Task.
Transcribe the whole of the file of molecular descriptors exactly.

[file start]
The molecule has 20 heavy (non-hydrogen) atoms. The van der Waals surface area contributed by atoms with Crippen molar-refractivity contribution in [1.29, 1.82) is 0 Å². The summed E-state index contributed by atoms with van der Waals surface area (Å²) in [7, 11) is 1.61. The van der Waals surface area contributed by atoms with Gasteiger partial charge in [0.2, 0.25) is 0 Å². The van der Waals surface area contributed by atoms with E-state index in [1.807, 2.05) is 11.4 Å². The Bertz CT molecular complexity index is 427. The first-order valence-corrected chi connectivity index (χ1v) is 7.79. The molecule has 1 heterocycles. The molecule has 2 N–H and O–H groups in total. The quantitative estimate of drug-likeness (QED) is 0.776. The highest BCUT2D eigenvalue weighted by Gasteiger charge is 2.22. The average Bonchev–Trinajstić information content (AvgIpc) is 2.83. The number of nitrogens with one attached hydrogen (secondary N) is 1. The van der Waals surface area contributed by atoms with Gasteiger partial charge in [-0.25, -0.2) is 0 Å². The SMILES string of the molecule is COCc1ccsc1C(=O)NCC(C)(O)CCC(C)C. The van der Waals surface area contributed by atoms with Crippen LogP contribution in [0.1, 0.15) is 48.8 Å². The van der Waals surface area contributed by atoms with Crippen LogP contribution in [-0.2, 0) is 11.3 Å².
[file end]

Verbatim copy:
The molecule has 20 heavy (non-hydrogen) atoms. The van der Waals surface area contributed by atoms with Crippen molar-refractivity contribution in [1.29, 1.82) is 0 Å². The summed E-state index contributed by atoms with van der Waals surface area (Å²) in [7, 11) is 1.61. The van der Waals surface area contributed by atoms with Gasteiger partial charge in [0.2, 0.25) is 0 Å². The van der Waals surface area contributed by atoms with E-state index in [1.807, 2.05) is 11.4 Å². The Bertz CT molecular complexity index is 427. The first-order valence-corrected chi connectivity index (χ1v) is 7.79. The molecule has 1 heterocycles. The molecule has 2 N–H and O–H groups in total. The quantitative estimate of drug-likeness (QED) is 0.776. The highest BCUT2D eigenvalue weighted by Gasteiger charge is 2.22. The average Bonchev–Trinajstić information content (AvgIpc) is 2.83. The number of nitrogens with one attached hydrogen (secondary N) is 1. The van der Waals surface area contributed by atoms with Gasteiger partial charge in [-0.25, -0.2) is 0 Å². The SMILES string of the molecule is COCc1ccsc1C(=O)NCC(C)(O)CCC(C)C. The van der Waals surface area contributed by atoms with Crippen LogP contribution in [0.1, 0.15) is 48.8 Å². The van der Waals surface area contributed by atoms with Crippen LogP contribution in [-0.2, 0) is 11.3 Å².